He also talks about what magic is. To patch a wound, figuratively speaking, you are in effect cutting flesh from elsewhere to restore the flesh where you see the wound. All you have done is dig one wound to patch another. Now there’s another wound somewhere that needs patching. It’s the endless karmic cycle that Buddhism speaks about. It’s pointless. Therefore, he says, magic is useless. In the end, it is just a practice of vanity, a human and materialistic desire for power and control, which is against Buddhist philosophy.


I get where the Shi Fu is coming from. Per a discussion I had with a friend on this topic, wearing makeup is a practice of vanity and yet I put it on every morning before I leave the house. Devoting what I do to my corporate career to ascend the corporate ladder is evidentiary of my materialistic desire for power and control, but today, I’m not quite ready to give that up for a more ascetic spiritual path.

Spiritually and philosophically, the Shi Fu is right on about magic and energetic workings, but energetic workings is also a natural part of life and so long as we are not hurting others (and violating karmic paths, that much I agree with), it is not an improper exercise to engage in to help us achieve our goals.

Is the Shi Fu right? Yes. He also says we should eat vegetarian because eating meat is killing and that’s bad karma. I wouldn’t disagree with that proposition, and yet I still enjoy a good steak cooked rare. (Blue rare, actually, is my preference. I’m sure that is totally un-Buddhist.)

We are all at different levels of spiritual development and that’s okay. Someone more spiritually evolved than me isn’t going to devote the kind of energy I do to advance a professional career, but in my defense I wouldn’t say that means I’m less of a “good” person or in any way less-than; it just means at this particular stage of my life, I have a different set of priorities.

Religiously I would agree that in the end, yes, ambitions of career advancement is absolutely pointless, but at this moment in time, the hamster wheel is serving me rather well, so I’ll stay on it a little longer, thank you very much.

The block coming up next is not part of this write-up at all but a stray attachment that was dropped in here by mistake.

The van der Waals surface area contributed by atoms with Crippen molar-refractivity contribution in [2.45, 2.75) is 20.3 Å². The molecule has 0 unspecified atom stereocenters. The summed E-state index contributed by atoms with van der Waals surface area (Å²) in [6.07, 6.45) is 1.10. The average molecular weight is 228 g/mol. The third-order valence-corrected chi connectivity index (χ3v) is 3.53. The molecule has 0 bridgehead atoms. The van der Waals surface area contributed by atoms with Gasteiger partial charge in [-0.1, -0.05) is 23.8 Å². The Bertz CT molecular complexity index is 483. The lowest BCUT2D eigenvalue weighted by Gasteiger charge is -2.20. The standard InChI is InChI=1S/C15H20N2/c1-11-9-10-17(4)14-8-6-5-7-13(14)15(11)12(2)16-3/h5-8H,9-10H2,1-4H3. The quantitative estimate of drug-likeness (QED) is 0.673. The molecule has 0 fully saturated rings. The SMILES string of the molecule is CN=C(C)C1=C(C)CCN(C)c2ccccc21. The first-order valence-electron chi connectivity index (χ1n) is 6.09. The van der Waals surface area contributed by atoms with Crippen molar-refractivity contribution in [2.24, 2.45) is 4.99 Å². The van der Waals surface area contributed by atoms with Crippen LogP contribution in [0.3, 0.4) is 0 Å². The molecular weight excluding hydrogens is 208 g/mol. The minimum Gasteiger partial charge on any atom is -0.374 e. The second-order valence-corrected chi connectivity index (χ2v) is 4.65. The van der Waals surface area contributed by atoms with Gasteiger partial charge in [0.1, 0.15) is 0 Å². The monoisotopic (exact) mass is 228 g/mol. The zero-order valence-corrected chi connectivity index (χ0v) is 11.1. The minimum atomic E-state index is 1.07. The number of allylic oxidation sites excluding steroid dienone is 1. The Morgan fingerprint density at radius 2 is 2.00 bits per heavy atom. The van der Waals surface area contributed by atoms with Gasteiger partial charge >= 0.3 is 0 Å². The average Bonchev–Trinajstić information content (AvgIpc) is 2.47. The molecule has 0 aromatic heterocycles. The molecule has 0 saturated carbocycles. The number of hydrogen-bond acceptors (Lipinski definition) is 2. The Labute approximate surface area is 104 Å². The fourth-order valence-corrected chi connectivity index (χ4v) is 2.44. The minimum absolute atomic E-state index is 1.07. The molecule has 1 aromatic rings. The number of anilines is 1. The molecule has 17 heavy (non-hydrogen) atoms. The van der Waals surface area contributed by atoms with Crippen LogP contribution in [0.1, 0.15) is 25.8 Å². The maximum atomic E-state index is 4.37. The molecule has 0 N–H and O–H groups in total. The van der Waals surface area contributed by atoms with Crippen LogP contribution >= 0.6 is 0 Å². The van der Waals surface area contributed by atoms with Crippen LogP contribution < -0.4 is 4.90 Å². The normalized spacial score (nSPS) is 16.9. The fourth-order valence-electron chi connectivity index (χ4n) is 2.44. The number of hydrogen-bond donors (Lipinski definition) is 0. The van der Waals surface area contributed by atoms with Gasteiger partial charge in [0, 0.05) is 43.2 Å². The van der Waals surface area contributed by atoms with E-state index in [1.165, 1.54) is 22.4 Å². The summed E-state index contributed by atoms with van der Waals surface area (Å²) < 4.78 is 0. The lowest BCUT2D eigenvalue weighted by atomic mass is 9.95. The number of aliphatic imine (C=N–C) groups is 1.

* * *

Growing up my mother often invited holy people to stay at our house. They never spoke English, wore funny robes and beaded necklaces, and for some reason were always bald and wore glasses, kind of like Sheng-Yen. When we visited Taiwan, and it was always in the summer, because that was when school let out and we could go to far off places like Taiwan, but summer is when Taiwan is hottest, most humid, and basically unbearable. In that horrid weather, she’d make us hike up to monasteries and temples where there would be no electricity, no indoor plumbing, oh, and no meat. Then we’d have to sit in a meditation position until our legs were numb, listening to some bald guy with glasses in funny robes give a lecture in all Chinese. I remember mentally checking out of those lectures and instead, thinking about boys and clothes.

Today, oh what I would give to get those opportunities back. Somehow my karmic path availed me to so many incredible opportunities and encounters as a child, and I was basically too stupid to recognize the value of them.

6 thoughts on “What Buddhism Says About Magic

  1. Pingback: Pagan Practices and Chinese Folk Religions | Benebell Wen

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  4. muktimom

    Your wonderful article struck a nerve with me, I too regretted ‘wasting’ my many opportunities with holy people. But I am coming to see that you can only be where you are. And most of what is occurring in the presence of such beings is not perceptible to the mind. It is occurring on the soul level, the healing and enlightenment comes from removing the illusions surrounding the soul. That is one way to describe it, but it is beyond words. So now I stopped beating myself up for being stupid then. Now I give thanks that I was so lucky then. If we do not think the journey with the Divine has ended. And do not spend too much time looking forwards or backwards, instead savoring all that can be savored in this moment, good, bad or indifferent, then we are aware. Present. The Fool. The Witness.